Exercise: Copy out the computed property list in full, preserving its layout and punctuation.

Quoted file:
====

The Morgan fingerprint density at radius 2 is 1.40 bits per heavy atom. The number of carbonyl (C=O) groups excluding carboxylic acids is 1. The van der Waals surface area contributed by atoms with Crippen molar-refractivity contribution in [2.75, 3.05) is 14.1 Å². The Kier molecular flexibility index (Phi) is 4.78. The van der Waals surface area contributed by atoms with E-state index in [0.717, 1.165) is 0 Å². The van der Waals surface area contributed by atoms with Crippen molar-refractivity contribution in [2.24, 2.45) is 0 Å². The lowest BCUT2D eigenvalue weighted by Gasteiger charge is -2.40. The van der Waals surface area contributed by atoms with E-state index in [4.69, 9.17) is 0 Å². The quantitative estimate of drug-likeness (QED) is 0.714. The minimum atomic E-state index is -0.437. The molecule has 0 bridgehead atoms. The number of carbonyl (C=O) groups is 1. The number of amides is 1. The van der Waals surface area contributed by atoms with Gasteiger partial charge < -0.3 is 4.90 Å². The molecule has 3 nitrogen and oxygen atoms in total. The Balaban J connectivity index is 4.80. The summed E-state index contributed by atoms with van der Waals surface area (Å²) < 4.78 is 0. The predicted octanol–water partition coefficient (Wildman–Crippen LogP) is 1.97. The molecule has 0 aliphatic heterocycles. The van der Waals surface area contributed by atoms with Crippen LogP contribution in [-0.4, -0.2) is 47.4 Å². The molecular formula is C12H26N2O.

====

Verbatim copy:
The Morgan fingerprint density at radius 2 is 1.40 bits per heavy atom. The number of carbonyl (C=O) groups excluding carboxylic acids is 1. The van der Waals surface area contributed by atoms with Crippen molar-refractivity contribution in [2.75, 3.05) is 14.1 Å². The Kier molecular flexibility index (Phi) is 4.78. The van der Waals surface area contributed by atoms with E-state index in [0.717, 1.165) is 0 Å². The van der Waals surface area contributed by atoms with Crippen molar-refractivity contribution in [2.24, 2.45) is 0 Å². The lowest BCUT2D eigenvalue weighted by Gasteiger charge is -2.40. The van der Waals surface area contributed by atoms with E-state index in [4.69, 9.17) is 0 Å². The quantitative estimate of drug-likeness (QED) is 0.714. The minimum atomic E-state index is -0.437. The molecule has 0 bridgehead atoms. The number of carbonyl (C=O) groups is 1. The number of amides is 1. The van der Waals surface area contributed by atoms with Gasteiger partial charge < -0.3 is 4.90 Å². The molecule has 3 nitrogen and oxygen atoms in total. The Balaban J connectivity index is 4.80. The summed E-state index contributed by atoms with van der Waals surface area (Å²) < 4.78 is 0. The predicted octanol–water partition coefficient (Wildman–Crippen LogP) is 1.97. The molecule has 0 aliphatic heterocycles. The van der Waals surface area contributed by atoms with Crippen LogP contribution in [-0.4, -0.2) is 47.4 Å². The molecular formula is C12H26N2O.